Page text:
Com­mem­o­rat­ing Ar­mistice Day

The Covington News - - OPINION -

Last week, on the first Tues­day of Novem­ber, Amer­ica qui­etly ob­served an oc­ca­sion which pretty much sets our sys­tem of gov­ern­ment and our way of life apart from any other: elec­tion day. Surely next year, with a pres­i­den­tial race un­der way, the spiffy new vot­ing ma­chines will get more of a work­out.

I hope so, at least. Voter turnout here in our town, where two city coun­cil po­si­tions and the mayor’s job were up for grabs, can only be char­ac­ter­ized as dis­mal. Only about 1,200 of us took the time and made the ef­fort to cast a vote in the 2007 mu­nic­i­pal elec­tion. The low turnout sends a mes­sage which the vast and silent ma­jor­ity amongst us ap­par­ently feels to be true: cast­ing a vote just doesn’t make a dif­fer­ence any­more.

And that’s a trav­esty, in my view. For to­day, Novem­ber 11, Amer­ica ob­serves an­other most im­por­tant oc­ca­sion, Vet­er­ans Day. We’re re­minded that our vet­er­ans have paid the ul­ti­mate price to keep sa­cred for Amer­i­cans the right to vote on elec­tion day. Those vet­er­ans we honor went into harm’s way for us, and I’ve al­ways thought of vot­ing as my duty to honor those who are no longer here to mark their own bal­lots.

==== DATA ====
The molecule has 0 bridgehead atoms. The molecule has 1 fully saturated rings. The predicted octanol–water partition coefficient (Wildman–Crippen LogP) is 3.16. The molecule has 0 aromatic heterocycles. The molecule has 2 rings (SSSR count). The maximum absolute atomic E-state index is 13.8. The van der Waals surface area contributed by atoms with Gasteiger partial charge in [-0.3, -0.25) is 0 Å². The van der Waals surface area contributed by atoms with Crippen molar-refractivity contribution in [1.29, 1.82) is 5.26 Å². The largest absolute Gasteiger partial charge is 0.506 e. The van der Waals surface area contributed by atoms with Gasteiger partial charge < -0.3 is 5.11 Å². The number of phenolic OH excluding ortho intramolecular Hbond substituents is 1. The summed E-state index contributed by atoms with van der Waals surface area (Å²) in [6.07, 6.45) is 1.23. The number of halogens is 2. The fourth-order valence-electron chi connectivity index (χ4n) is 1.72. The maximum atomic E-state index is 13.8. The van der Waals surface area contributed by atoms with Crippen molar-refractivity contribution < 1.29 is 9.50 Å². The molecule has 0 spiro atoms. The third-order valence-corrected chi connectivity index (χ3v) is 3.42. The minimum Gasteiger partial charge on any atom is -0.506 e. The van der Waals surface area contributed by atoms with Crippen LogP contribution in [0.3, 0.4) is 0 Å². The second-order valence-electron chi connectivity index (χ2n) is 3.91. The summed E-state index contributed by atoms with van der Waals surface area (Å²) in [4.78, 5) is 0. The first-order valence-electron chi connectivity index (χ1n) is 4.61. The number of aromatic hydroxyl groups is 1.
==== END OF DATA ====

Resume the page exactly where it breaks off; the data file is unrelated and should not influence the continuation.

Back in 1918, at the eleventh hour of the eleventh day of the eleventh month, the world ob­served the end of what was called “the war to end all wars.” What be­came known as World War I fea­tured weapons so hor­ren­dous that the civ­i­lized na­tions of the world agreed never again to use poi­son gas — to­day’s chem­i­cal weapons. The date be­came known as Ar­mistice Day, widely hoped to mark for­ever the end of war­fare.

But it was not to be. And so, in 1954, Pres­i­dent Dwight Eisen­hower, him­self a no­table vet­eran of World War II, re­named the ob­ser­vance as Vet­er­ans Day in Amer­ica, to honor all who paid the ul­ti­mate price for free­dom.

My own per­sonal ties with World War I have dimmed with the pas­sage of time. My dad, born eight years prior to Ar­mistice Day, had been raised by the gen­er­a­tion which en­dured that last episode in static war­fare. I re­mem­ber him telling me the story of Sergeant Alvin York’s ex­ploits, told to him by a vet­eran who had been there. And I re­mem­ber the sad story of our across-the-street neigh­bors in Decatur, who im­mi­grated to Amer­ica from Ger­many, whose rel­a­tives ac­tu­ally fought against each other from trenches on ei­ther side of “no man’s land.”

My con­nec­tion to World War II vet­er­ans is stronger, as my dad and other rel­a­tives served in that “last good war.” In our den hangs a 48-star United States en­sign which flew dur­ing the bat­tle for Guadal­canal from a minesweeper, USS Gayety. Her skip­per was the youngest com­man­der of any Amer­i­can sur­face war­ship in World War II, a mild-man­nered man who af­ter the war be­came a renowned au­thor and li­brar­ian.